Characterization of gradually evolving structural deterioration in jack arch bridges using support vector machine

Publication Type:
Conference Proceeding
Citation:
Maintenance, Monitoring, Safety, Risk and Resilience of Bridges and Bridge Networks - Proceedings of the 8th International Conference on Bridge Maintenance, Safety and Management, IABMAS 2016, 2016, pp. 2322 - 2327
Issue Date:
2016-01-01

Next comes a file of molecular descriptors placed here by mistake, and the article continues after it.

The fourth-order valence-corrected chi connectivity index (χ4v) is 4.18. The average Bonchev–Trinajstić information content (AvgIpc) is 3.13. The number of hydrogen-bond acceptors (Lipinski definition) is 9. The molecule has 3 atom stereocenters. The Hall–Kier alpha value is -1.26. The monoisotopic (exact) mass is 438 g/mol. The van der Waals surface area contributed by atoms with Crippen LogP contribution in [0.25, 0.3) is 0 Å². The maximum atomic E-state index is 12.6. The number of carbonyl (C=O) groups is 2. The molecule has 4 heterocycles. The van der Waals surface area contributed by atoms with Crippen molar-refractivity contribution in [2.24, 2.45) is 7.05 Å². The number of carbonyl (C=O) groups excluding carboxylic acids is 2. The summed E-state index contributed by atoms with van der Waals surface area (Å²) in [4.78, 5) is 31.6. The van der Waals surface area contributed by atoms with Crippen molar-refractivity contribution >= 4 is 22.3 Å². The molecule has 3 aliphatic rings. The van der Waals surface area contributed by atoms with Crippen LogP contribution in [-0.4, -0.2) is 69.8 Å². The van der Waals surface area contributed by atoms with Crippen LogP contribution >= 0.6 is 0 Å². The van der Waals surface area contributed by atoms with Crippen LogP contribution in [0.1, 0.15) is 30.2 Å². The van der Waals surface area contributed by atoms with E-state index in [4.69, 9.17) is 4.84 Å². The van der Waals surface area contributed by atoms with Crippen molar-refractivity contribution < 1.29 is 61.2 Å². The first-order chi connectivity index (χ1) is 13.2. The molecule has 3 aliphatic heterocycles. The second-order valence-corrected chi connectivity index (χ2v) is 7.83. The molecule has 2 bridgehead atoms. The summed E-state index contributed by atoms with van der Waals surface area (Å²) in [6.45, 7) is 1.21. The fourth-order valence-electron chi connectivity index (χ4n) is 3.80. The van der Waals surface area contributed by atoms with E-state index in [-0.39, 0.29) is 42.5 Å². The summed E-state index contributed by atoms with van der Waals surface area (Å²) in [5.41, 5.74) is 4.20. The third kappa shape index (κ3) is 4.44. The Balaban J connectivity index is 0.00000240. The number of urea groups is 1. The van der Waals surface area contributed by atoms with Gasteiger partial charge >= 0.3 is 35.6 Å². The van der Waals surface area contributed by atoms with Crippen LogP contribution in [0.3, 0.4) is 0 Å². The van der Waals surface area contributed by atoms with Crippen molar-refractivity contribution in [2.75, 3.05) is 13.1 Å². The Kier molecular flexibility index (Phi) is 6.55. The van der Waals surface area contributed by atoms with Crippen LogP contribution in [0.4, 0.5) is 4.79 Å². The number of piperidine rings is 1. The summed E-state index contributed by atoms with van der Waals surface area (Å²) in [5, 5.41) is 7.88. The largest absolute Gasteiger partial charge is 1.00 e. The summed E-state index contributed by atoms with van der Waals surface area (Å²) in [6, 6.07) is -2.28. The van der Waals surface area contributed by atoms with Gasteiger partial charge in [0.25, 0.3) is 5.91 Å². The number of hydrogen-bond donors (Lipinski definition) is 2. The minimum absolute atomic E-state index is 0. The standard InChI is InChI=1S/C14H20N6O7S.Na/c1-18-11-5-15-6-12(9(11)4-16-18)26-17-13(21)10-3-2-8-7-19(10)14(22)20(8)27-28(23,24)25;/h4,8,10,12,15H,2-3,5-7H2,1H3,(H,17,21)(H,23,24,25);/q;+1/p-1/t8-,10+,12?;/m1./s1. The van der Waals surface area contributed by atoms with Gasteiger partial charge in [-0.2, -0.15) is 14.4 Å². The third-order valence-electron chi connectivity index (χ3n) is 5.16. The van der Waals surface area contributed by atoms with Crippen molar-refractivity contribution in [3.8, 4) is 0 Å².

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© 2016 Taylor & Francis Group, London. The main objective of structural health monitoring is to provide reliable information about the health state of the critical structures by implementing a damage characterization strategy to detect the presence of damage, location, severity as possibly failure prediction as soon as the damage occurs. This paper presents a robust approach to detect and characterize a gradually evolving damage based on time responses data captured from a steel reinforced concrete structure. The presented method is in the context of unsupervised and nonmodel-based approaches, hence, there is no need for any representative numerical/finite element model of the structure to be built. In this work, we propose one-class support vector machine as an anomaly detection method. One-class support vector machine fits well for damage diagnosis in structural health monitoring since there may exist many damaged patterns and one-class support vector machine can detect all of them as anomalies. To demonstrate the feasibility of the method in the detection and assessment of a gradually evolving deterioration, a test bed was established to replicate a concrete jack arch which is a main structural component on the Sydney Harbour Bridge – one of Australia’s iconic structures. The structure is a concrete cantilever beam with an arch section which is located on the eastern side of the bridge underneath the bus lane. It is assumed that the structure is subjected to Gaussian white noise excitation. A crack is introduced in the structure using a cutting saw and its length is progressively increased in four stages while the depth was constant; these four damage cases correspond to less than 0.5% reduction in the first three modes of the structure. The damage identification results using the presented approach demonstrated the feasibility of applying support vector machine as a learning technique for damage characterization in structural health monitoring. The method accurately separated two states of the structure and it was also capable to identify progressively increasing damage.
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